Habemus Papam! We have a Pope!
Yet another wait as the fourth ballot was not successful to elect a new Pope yet. If the fourth ballot had seen a new Pope elected as in 2005, the smoke would have appeared from the chimney above the Sistine Chapel, and it will be white.
Now we are waiting for the fifth and the last ballot of the day. The smoke will be appearing very soon. Keep on praying!
Here is an image of the seagull that perches itself on top of the famous chimney from where the smoke signal will appear whether the new Pope had been elected or not.
The Holy Spirit? maybe, though I think dove would be an appropriate form, but well, one thing I am sure, that God is watching and inspiring all of His Cardinal-electors through the Holy Spirit!
These are the times to watch the smoke from the Sistine Chapel’s famous chimney.
As mentioned :
1. First and third ballot of the day will only have smoke if the Pope has been elected. This smoke will always be white.
2. Second and fourth ballot of the day will always have smoke, and can either be black or white.
a. Black smoke : no Pope has been elected
b. White smoke : a new Pope has been elected
3. 45 minutes will pass between the white smoke, and the appearance of the Cardinal Protodeacon, who will announce the Habemus Papam, which will reveal the name of the newly elected Pope, then another 15 minutes will likely pass before the new Pope made his appearance.
At around 11.45 am in the morning on Wednesday, 13 March 2013 in Rome, black smoke poured out of the chimney of the Sistine Chapel, slightly earlier than predicted. Therefore, as of the third ballot we do not have a new Pope elected yet.
Be prepared for the fourth ballot, since it is just possible that in that ballot a new Pope will be elected, since if there is a clear candidate that is worthy of election, the Cardinal-electors may converge on him, and the election may occur at the fourth ballot, if not then the fifth ballot.
Keep praying for our Cardinal-electors!
As there was no ‘early’ smoke on Wednesday morning, 13 March 2013 in Rome, it is safe to assume that no Pope had been elected in the second ballot. This is because, instead of the usual 2 ballots per session then burn the ballots of both together at the end (session = morning/afternoon), if a Pope is elected on the first of these two ballots, the second ballot will obviously not take place, and thus, the smoke will be early, and will definitely also be white.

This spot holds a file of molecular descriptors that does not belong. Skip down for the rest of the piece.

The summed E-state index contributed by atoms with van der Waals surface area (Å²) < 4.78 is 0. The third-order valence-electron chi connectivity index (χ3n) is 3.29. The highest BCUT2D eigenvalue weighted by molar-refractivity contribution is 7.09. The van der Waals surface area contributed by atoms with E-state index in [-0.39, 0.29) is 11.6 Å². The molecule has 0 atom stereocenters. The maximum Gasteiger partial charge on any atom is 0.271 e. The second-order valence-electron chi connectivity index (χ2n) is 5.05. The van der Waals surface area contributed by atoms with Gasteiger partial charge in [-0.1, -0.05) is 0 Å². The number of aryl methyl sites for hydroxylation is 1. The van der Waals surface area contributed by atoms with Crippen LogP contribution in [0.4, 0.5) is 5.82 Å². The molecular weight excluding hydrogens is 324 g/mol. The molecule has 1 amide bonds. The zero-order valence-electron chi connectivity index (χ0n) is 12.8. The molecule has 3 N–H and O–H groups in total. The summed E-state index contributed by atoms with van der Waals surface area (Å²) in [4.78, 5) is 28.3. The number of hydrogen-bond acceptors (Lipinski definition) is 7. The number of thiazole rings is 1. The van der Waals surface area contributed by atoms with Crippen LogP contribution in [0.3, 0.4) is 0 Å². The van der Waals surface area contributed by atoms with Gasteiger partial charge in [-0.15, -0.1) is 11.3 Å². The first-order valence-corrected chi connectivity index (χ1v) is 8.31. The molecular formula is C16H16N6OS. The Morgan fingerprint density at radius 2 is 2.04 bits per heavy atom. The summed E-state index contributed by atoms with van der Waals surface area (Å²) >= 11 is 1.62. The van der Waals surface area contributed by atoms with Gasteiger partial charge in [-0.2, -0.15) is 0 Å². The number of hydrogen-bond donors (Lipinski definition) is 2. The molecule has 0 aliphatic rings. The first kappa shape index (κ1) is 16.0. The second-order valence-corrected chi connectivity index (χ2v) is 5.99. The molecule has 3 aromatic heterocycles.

This was also the early sign that a Pope had been elected in 2005, when the afternoon smoke went early (this was after the fourth ballot, first of two afternoon ballots) at near 6 pm Rome time, when the smoke, which should have been later if no Pope was elected.
It may be more likely that the white smoke will appear after the third ballot, or the fourth ballot.
What will happen today in the first day of the Conclave (Tuesday, 12 March 2013)? All the time noted below are in Rome time (CET, Central European Time, 1 hour ahead of UTC (UTC+1)).
Some event are live from Vatican Player at http://www.vatican.va/video/ and the live recording from Rome Reports : http://www.romereports.com/palio/modules.php?name=Content3&pa=showpage&newlang=english&pid=47#.UT4XGVeJegH
1. (Live) Mass for the Election of the Roman Pontiff / Missa pro Eligendo Pontifice : 10 am. This Mass will officially begin the Conclave and will be offered for prayers for the election of the Pope.
2. Cardinal-electors leave the Domus Sancta Marthae where they stay for the Pauline Chapel : 3.45 pm
3. (Live) Cardinal-electors begin the procession into Sistine Chapel from Pauline Chapel, while singing Veni Creator Spiritus and the Litany of the Saints : 4.30 pm
4. (Live) Oath of secrecy by the Cardinal-electors and the extra omnes order by Monsignor Guido Marini : 4.45 pm, then meditation by Cardinal Prosper Grech of Malta (2nd meditation)
5. Conclave and first ballot : about 5 pm – 7 pm, smoke should appear between 7-8 pm Rome time. If white, means a new Pope has been elected, but this is unlikely to happen. (Smoke and the chimney can be seen live through either Vatican Player or Rome Reports page I mentioned above)
6. Vespers celebrated by the Cardinal-electors : 7.15 pm
7. Cardinal-electors return to Domus Sancta Marthae, their residence during the period of the Conclave : 7.30 pm
These are just rough timing, and as this is the first ballot, the Cardinal-electors may still need time, especially the first-timers, in getting used to the rules and proceedings of the Conclave and thus might be delayed slightly.